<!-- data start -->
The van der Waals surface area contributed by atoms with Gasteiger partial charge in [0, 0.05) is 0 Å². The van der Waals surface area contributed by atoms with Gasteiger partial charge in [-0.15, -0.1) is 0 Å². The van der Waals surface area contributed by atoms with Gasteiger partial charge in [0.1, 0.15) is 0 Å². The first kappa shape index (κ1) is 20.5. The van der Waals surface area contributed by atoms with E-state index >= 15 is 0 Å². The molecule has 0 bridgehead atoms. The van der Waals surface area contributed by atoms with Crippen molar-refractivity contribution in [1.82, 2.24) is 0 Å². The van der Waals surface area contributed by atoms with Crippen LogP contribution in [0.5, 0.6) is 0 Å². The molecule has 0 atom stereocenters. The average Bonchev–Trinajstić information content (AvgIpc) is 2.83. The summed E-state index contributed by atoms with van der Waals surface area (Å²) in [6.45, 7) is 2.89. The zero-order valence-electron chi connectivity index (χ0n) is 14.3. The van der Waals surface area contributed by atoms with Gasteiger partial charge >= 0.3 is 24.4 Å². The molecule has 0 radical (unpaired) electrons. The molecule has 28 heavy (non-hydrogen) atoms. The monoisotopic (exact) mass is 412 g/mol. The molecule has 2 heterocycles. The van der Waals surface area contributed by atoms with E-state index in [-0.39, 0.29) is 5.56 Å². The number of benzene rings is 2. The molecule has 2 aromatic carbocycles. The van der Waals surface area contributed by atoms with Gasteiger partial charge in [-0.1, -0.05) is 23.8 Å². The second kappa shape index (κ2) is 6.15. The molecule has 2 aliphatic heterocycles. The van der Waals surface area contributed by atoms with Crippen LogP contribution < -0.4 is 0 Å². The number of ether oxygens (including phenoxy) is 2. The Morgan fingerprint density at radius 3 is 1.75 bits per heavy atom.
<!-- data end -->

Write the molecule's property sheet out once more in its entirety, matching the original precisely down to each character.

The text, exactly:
The van der Waals surface area contributed by atoms with Gasteiger partial charge in [0, 0.05) is 0 Å². The van der Waals surface area contributed by atoms with Gasteiger partial charge in [-0.15, -0.1) is 0 Å². The van der Waals surface area contributed by atoms with Gasteiger partial charge in [0.1, 0.15) is 0 Å². The first kappa shape index (κ1) is 20.5. The van der Waals surface area contributed by atoms with E-state index >= 15 is 0 Å². The molecule has 0 bridgehead atoms. The van der Waals surface area contributed by atoms with Crippen molar-refractivity contribution in [1.82, 2.24) is 0 Å². The van der Waals surface area contributed by atoms with Crippen LogP contribution in [0.5, 0.6) is 0 Å². The molecule has 0 atom stereocenters. The average Bonchev–Trinajstić information content (AvgIpc) is 2.83. The summed E-state index contributed by atoms with van der Waals surface area (Å²) in [6.45, 7) is 2.89. The zero-order valence-electron chi connectivity index (χ0n) is 14.3. The van der Waals surface area contributed by atoms with Gasteiger partial charge >= 0.3 is 24.4 Å². The molecule has 0 radical (unpaired) electrons. The molecule has 28 heavy (non-hydrogen) atoms. The monoisotopic (exact) mass is 412 g/mol. The molecule has 2 heterocycles. The van der Waals surface area contributed by atoms with E-state index in [-0.39, 0.29) is 5.56 Å². The number of benzene rings is 2. The molecule has 2 aromatic carbocycles. The van der Waals surface area contributed by atoms with Gasteiger partial charge in [-0.1, -0.05) is 23.8 Å². The second kappa shape index (κ2) is 6.15. The molecule has 2 aliphatic heterocycles. The van der Waals surface area contributed by atoms with Crippen LogP contribution < -0.4 is 0 Å². The number of ether oxygens (including phenoxy) is 2. The Morgan fingerprint density at radius 3 is 1.75 bits per heavy atom.